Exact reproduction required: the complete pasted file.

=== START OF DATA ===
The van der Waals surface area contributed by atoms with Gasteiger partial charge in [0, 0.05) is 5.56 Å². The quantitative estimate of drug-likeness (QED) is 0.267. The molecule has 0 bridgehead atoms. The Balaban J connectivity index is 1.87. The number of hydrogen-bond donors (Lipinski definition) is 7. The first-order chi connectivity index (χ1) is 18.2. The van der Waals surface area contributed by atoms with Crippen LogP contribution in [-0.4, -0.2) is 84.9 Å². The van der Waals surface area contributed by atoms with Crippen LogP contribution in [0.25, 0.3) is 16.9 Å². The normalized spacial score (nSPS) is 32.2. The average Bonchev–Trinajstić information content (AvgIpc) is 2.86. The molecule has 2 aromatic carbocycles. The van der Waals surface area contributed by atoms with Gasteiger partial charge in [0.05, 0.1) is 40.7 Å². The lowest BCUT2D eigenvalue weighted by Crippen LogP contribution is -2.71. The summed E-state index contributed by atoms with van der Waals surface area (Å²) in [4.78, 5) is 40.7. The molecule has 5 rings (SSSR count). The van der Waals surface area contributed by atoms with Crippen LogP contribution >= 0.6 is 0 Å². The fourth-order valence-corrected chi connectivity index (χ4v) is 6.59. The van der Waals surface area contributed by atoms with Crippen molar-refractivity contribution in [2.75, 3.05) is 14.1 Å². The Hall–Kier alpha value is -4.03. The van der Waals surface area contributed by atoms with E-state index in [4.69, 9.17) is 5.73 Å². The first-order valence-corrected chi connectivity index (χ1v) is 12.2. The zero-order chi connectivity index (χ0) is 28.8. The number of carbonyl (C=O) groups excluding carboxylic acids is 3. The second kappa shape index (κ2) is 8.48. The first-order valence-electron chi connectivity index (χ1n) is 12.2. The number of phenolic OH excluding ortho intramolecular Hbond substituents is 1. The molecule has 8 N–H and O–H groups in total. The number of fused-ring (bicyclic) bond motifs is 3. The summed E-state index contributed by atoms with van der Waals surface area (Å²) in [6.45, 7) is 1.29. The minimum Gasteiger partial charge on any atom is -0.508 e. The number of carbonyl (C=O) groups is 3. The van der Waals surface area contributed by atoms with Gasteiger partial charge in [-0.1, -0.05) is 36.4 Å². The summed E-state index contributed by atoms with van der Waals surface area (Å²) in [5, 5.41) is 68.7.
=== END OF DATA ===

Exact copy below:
The van der Waals surface area contributed by atoms with Gasteiger partial charge in [0, 0.05) is 5.56 Å². The quantitative estimate of drug-likeness (QED) is 0.267. The molecule has 0 bridgehead atoms. The Balaban J connectivity index is 1.87. The number of hydrogen-bond donors (Lipinski definition) is 7. The first-order chi connectivity index (χ1) is 18.2. The van der Waals surface area contributed by atoms with Crippen LogP contribution in [-0.4, -0.2) is 84.9 Å². The van der Waals surface area contributed by atoms with Crippen LogP contribution in [0.25, 0.3) is 16.9 Å². The normalized spacial score (nSPS) is 32.2. The average Bonchev–Trinajstić information content (AvgIpc) is 2.86. The molecule has 2 aromatic carbocycles. The van der Waals surface area contributed by atoms with Gasteiger partial charge in [0.05, 0.1) is 40.7 Å². The lowest BCUT2D eigenvalue weighted by Crippen LogP contribution is -2.71. The summed E-state index contributed by atoms with van der Waals surface area (Å²) in [4.78, 5) is 40.7. The molecule has 5 rings (SSSR count). The van der Waals surface area contributed by atoms with Crippen LogP contribution >= 0.6 is 0 Å². The fourth-order valence-corrected chi connectivity index (χ4v) is 6.59. The van der Waals surface area contributed by atoms with Crippen molar-refractivity contribution in [2.75, 3.05) is 14.1 Å². The Hall–Kier alpha value is -4.03. The van der Waals surface area contributed by atoms with E-state index in [4.69, 9.17) is 5.73 Å². The first-order valence-corrected chi connectivity index (χ1v) is 12.2. The zero-order chi connectivity index (χ0) is 28.8. The number of carbonyl (C=O) groups excluding carboxylic acids is 3. The second kappa shape index (κ2) is 8.48. The first-order valence-electron chi connectivity index (χ1n) is 12.2. The number of phenolic OH excluding ortho intramolecular Hbond substituents is 1. The molecule has 8 N–H and O–H groups in total. The number of fused-ring (bicyclic) bond motifs is 3. The summed E-state index contributed by atoms with van der Waals surface area (Å²) in [6.45, 7) is 1.29. The minimum Gasteiger partial charge on any atom is -0.508 e. The number of carbonyl (C=O) groups is 3. The van der Waals surface area contributed by atoms with Gasteiger partial charge in [-0.1, -0.05) is 36.4 Å². The summed E-state index contributed by atoms with van der Waals surface area (Å²) in [5, 5.41) is 68.7.